So I'm trying to calculate some mechanics for an electrostatic attraction/repulsion system and I want to make sure that I'm using the correct numbers. I did a bunch of research on my own and I think I have it right, but I'm hoping that someone more experienced can help make sure that I am using the correct formulas.

As far as I understand coulombs law states that the force will be:

  • F = ( K * Q1 * Q2) / r^2


  • F = the attractive or repulsive force
  • K = 8.98 x 10^9
  • Q1 = the charge on the first plate
  • Q2 = the charge on the second plate
  • r = the distance separating the plates in meters

Is this correct? Is it different when it's plates and not points charges, or does it sum to the same thing either way?

  • $\begingroup$ kinda, but now I'm really confused as to why distance isnt a factor in the equation, I was under the impression that the force of electrostatic attraction fell of with the inverse square law. That equation would suggest that if I pulled plates appart with constant charge, that the force of attraction would increase proportionally with increasing distance. If I have 20 kv at 10 mm separation, pulling them to 100 mm separation at constant charge makes 200kv between the plates and would pull harder with that equation, doesnt make sense to me $\endgroup$
    – ADesilets
    Commented Nov 6, 2023 at 11:24
  • $\begingroup$ If the force is $\frac 12 QE$ and $E=\frac Vd$ and $Q=CV= \epsilon_0 A\frac Vd$, then keeping $Q$ constant means that as the separation of the plates increases so does the potential difference in proportion which in turn means that the electric field stays constant as does the force. $\endgroup$
    – Farcher
    Commented Nov 6, 2023 at 12:49

1 Answer 1


If the plates are much further apart than their linear dimensions (e.g. their diameters if they are circular) the force between them CAN be calculated approximately from Coulomb's law. This is because each plate subtends such a small solid angle as 'seen' by the other plate.

If the plate separation is of the same order of magnitude as the plates' linear dimensions you can't treat the plates as point charges, and you have quite a difficult problem. You can see why: each small charged patch on one plate attracts each small charged patch on the other plate, and the pairs of patches are different distances apart.

However if the plate separation is MUCH LESS than the plates' linear dimensions, you have another case where it's relatively easy to calculate the force, but the plates can't be treated as point charges. Instead it helps to appeal to symmetry and to apply Gauss's law (which, for static charges, can be deduced from Coulomb's law, but which is, in fact, more general). What emerges is that the field due to each plate individually is uniform and normal to the plate within a distance from it that is small compared with the plate's linear dimensions. So the force on the other plate, if close, is trivial to calculate.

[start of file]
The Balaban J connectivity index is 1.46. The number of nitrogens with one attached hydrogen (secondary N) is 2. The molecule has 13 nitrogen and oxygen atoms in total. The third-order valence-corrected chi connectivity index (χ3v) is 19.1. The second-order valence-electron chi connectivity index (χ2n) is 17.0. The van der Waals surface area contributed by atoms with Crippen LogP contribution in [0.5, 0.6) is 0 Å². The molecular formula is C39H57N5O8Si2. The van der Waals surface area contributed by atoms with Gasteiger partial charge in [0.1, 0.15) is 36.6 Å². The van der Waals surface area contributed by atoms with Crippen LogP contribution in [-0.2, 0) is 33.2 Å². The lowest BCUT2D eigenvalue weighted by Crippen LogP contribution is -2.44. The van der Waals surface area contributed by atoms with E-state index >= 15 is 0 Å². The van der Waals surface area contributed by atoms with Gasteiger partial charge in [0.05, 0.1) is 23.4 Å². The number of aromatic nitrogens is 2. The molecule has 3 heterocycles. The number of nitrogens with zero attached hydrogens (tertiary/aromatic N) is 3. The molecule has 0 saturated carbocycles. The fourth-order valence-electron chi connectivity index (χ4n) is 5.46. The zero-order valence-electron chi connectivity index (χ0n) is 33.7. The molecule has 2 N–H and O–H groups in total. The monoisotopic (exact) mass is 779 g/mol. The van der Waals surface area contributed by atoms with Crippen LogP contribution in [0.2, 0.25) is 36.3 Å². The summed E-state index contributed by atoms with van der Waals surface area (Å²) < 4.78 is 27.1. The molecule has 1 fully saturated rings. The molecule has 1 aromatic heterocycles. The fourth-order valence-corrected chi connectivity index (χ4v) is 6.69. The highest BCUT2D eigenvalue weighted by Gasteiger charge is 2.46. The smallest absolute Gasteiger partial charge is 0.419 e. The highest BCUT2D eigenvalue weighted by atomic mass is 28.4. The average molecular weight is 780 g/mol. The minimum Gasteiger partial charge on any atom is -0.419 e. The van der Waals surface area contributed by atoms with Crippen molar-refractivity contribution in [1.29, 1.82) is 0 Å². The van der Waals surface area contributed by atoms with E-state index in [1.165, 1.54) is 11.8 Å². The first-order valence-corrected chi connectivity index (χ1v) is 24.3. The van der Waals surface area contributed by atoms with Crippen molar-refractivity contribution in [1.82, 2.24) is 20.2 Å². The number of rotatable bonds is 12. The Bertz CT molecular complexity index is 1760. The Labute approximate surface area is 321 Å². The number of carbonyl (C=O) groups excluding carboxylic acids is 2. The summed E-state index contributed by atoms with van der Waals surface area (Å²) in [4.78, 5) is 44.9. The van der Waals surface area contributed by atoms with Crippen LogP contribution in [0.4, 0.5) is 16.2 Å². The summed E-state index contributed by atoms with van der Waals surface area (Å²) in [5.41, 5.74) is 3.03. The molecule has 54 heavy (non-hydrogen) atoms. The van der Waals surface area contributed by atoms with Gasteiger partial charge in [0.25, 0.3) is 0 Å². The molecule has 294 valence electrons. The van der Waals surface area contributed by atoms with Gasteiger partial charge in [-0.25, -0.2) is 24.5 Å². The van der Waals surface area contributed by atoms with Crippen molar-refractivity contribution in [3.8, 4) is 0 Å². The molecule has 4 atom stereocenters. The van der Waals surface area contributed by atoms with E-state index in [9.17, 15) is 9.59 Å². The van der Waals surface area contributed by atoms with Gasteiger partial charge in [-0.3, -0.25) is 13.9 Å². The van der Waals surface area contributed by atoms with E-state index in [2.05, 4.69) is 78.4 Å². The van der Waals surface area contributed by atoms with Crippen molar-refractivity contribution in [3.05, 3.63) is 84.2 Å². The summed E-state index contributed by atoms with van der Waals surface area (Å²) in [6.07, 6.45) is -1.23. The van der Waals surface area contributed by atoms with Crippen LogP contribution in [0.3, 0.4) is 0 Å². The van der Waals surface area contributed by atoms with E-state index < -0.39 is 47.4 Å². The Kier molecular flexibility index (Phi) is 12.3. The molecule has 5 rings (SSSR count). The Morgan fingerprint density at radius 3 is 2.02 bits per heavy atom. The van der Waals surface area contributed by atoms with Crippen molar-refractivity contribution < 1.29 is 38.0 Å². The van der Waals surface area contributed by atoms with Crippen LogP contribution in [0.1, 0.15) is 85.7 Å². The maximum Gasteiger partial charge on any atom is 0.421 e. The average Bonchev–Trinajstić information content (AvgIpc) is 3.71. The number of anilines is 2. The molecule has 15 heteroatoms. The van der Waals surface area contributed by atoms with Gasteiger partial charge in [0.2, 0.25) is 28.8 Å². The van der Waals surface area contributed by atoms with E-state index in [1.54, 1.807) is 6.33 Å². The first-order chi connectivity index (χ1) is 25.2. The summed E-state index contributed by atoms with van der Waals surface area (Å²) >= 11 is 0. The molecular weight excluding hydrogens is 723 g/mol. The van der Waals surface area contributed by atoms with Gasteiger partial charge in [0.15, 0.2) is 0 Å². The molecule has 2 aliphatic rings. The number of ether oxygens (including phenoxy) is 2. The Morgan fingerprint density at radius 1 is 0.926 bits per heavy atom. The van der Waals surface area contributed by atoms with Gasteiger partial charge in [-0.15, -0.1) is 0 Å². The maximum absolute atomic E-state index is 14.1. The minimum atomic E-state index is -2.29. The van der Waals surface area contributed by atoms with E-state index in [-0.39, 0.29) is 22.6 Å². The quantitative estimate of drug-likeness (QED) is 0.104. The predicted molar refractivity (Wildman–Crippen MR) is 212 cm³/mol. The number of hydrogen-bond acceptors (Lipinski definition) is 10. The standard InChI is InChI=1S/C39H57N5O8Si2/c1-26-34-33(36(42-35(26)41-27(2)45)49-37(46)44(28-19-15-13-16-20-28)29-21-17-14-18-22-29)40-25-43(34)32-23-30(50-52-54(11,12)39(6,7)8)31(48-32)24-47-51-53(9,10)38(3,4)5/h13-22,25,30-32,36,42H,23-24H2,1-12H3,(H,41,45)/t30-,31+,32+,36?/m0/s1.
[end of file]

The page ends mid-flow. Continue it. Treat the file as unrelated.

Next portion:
• $\begingroup$ Could you show me an example, like if I have 10cm sqare plates separated by 1 cm and I the charge remains constant but the separation distance has a travel of 10 cm and I want to be able to calculate the attraction between plates or the repulsion $\endgroup$
    – ADesilets
    Commented Nov 6, 2023 at 11:38
  • $\begingroup$ like I'm getting to the point of frustration where I'm almost at the point of building a physical model and measuring it $\endgroup$
    – ADesilets
    Commented Nov 6, 2023 at 12:07
  • $\begingroup$ ADesilets "I have 10cm square plates separated by 1 cm" If they carry equal (and opposite) charges you can calculate the force between them to a good approximation using Gauss's law (see third paragraph of my answer). But what do you mean by "the separation distance has a travel of 10 cm"? I hope you don't mean that you increase the plate separation to 11 cm, because then you are well into the hard-to-handle region I mention in my second paragraph $\endgroup$ Commented Nov 6, 2023 at 16:59
  • $\begingroup$ That's exactly my predicament.... I want to learn the math so I'm trying to calculate the results before I run my experiements... I got the impression from reading about Coulombs practical experimentation that his law may work provided I use spheres like he did (openstax.org/books/physics/pages/18-2-coulombs-law) is that link good info or am I being mislead? $\endgroup$
    – ADesilets
    Commented Nov 6, 2023 at 17:14
  • $\begingroup$ Uniformly charged spheres will indeed attract or repel according to an inverse square law. By "uniformly charged" I mean either with charge uniformly spread over the volume or over the surface. This is difficult to achieve... The obvious strategy is to use conducting spheres (e.g. table tennis balls coated with graphite applied using a pencil). You could give them equal and opposite charges by induction using a rubbed plastic rods with the two spheres temporarily in contact. Unfortunately, unless their separation is much greater than their diameter, $\endgroup$ Commented Nov 6, 2023 at 17:50

Not the answer you're looking for? Browse other questions tagged or ask your own question.